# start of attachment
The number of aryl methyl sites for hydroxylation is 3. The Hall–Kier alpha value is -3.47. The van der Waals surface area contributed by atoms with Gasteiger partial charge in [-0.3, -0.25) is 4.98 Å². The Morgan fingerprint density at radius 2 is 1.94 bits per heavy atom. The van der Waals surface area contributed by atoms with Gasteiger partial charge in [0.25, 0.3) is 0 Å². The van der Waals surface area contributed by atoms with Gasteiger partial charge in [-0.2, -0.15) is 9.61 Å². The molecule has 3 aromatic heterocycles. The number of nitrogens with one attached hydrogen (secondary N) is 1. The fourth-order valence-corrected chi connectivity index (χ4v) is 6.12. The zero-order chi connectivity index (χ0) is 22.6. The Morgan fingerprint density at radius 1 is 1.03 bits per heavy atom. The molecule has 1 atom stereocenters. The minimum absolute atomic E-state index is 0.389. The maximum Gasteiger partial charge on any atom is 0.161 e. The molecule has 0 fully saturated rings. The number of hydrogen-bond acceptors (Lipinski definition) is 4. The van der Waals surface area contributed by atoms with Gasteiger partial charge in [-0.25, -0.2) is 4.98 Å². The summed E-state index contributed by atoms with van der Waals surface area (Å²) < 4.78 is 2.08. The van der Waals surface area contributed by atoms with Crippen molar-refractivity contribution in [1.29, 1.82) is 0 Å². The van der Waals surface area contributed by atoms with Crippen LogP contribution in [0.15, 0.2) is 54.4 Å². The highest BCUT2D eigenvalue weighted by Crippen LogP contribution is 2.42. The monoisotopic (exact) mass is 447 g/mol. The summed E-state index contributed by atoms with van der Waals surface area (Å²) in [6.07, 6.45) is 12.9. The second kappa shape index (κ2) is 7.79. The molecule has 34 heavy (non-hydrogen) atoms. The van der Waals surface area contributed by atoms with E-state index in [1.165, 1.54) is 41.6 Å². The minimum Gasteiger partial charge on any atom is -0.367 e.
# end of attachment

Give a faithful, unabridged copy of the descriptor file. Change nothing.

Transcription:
The number of aryl methyl sites for hydroxylation is 3. The Hall–Kier alpha value is -3.47. The van der Waals surface area contributed by atoms with Gasteiger partial charge in [-0.3, -0.25) is 4.98 Å². The Morgan fingerprint density at radius 2 is 1.94 bits per heavy atom. The van der Waals surface area contributed by atoms with Gasteiger partial charge in [0.25, 0.3) is 0 Å². The van der Waals surface area contributed by atoms with Gasteiger partial charge in [-0.2, -0.15) is 9.61 Å². The molecule has 3 aromatic heterocycles. The number of nitrogens with one attached hydrogen (secondary N) is 1. The fourth-order valence-corrected chi connectivity index (χ4v) is 6.12. The zero-order chi connectivity index (χ0) is 22.6. The Morgan fingerprint density at radius 1 is 1.03 bits per heavy atom. The molecule has 1 atom stereocenters. The minimum absolute atomic E-state index is 0.389. The maximum Gasteiger partial charge on any atom is 0.161 e. The molecule has 0 fully saturated rings. The number of hydrogen-bond acceptors (Lipinski definition) is 4. The van der Waals surface area contributed by atoms with Gasteiger partial charge in [-0.25, -0.2) is 4.98 Å². The summed E-state index contributed by atoms with van der Waals surface area (Å²) < 4.78 is 2.08. The van der Waals surface area contributed by atoms with Crippen molar-refractivity contribution in [1.29, 1.82) is 0 Å². The van der Waals surface area contributed by atoms with Crippen LogP contribution in [0.15, 0.2) is 54.4 Å². The highest BCUT2D eigenvalue weighted by Crippen LogP contribution is 2.42. The monoisotopic (exact) mass is 447 g/mol. The summed E-state index contributed by atoms with van der Waals surface area (Å²) in [6.07, 6.45) is 12.9. The second kappa shape index (κ2) is 7.79. The molecule has 34 heavy (non-hydrogen) atoms. The van der Waals surface area contributed by atoms with E-state index in [1.165, 1.54) is 41.6 Å². The minimum Gasteiger partial charge on any atom is -0.367 e.